Beware the tax refund come-on

Jim Henry is a special correspondent for Automotive News

A flip through online advertising confirms that some dealerships still can't resist energetic come-ons inviting consumers to put their tax refund down on a car. That could be OK for consumers who can truly afford it.

But if tax-refund time is the only time all year a car shopper can afford to make a down payment, in the long run dealers and lenders who overdo it could be calling down lightning from the Consumer Financial Protection Bureau.

The trouble could come as an extension of a CFPB crackdown on so-called refund anticipation loans. An RAL is a short-term, interest-bearing loan made to consumers anticipating a tax refund. The idea is that some people can't afford to wait for their refund checks. But refunds have gotten a lot faster, especially for electronic filers.

The CFPB is putting a spotlight on RALs, payday loans and car-title loans. So dropping RALs could be a way to avoid possible regulation.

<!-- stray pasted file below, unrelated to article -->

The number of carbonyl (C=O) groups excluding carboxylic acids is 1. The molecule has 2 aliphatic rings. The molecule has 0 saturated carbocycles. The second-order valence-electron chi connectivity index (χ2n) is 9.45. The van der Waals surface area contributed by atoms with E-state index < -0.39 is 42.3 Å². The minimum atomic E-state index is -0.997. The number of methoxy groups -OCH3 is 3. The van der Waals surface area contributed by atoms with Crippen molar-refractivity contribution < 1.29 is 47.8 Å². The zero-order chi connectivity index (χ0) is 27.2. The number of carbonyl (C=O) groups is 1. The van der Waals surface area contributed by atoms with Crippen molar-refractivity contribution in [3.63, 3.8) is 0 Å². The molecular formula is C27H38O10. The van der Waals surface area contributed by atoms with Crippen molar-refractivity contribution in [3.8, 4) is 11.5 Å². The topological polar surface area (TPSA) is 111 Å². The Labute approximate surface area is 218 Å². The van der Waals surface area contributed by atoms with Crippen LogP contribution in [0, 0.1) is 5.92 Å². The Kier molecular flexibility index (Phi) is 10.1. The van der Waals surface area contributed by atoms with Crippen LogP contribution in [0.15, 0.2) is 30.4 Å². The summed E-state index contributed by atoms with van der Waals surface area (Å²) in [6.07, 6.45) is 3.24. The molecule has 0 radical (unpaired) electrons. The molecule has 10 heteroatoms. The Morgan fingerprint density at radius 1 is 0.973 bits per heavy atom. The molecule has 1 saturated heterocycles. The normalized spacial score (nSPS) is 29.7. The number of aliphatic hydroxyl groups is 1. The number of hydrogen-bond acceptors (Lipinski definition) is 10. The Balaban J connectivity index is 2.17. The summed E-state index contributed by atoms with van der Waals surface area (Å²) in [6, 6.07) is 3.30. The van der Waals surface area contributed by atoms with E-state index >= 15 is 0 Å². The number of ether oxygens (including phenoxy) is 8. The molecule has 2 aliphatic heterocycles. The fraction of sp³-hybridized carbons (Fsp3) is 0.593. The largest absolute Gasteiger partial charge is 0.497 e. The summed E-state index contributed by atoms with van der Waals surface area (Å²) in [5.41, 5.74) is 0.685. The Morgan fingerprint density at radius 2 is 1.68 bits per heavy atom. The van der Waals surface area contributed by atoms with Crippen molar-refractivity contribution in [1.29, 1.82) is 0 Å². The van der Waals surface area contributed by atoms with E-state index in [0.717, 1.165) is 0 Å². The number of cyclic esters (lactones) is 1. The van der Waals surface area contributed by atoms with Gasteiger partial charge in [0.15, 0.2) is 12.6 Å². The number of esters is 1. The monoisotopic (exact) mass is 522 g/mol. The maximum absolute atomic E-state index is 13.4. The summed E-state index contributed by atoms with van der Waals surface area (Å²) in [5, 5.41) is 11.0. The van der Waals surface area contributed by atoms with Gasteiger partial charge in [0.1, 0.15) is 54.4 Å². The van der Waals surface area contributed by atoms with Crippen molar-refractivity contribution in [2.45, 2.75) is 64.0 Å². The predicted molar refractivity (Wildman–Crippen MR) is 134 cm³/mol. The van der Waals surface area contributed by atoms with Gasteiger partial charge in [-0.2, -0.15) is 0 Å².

At least one big practitioner in the RAL business has dropped out. Tax preparer H&R Block ended the loans for this year's tax season, although it offers "refund anticipation checks" instead. The company cited faster refunds due to electronic filing as a reason for dropping RALs.

Most franchised new-car dealers are probably smart enough not to advertise deals based on these types of loans.

But for those who haven't gotten the message, or use tax-refund come-ons at their buy-here, pay-here operations, be aware. The CFPB may try to put you under the microscope.

Dealers who target consumers anticipating tax refunds may get more than they bargained for.

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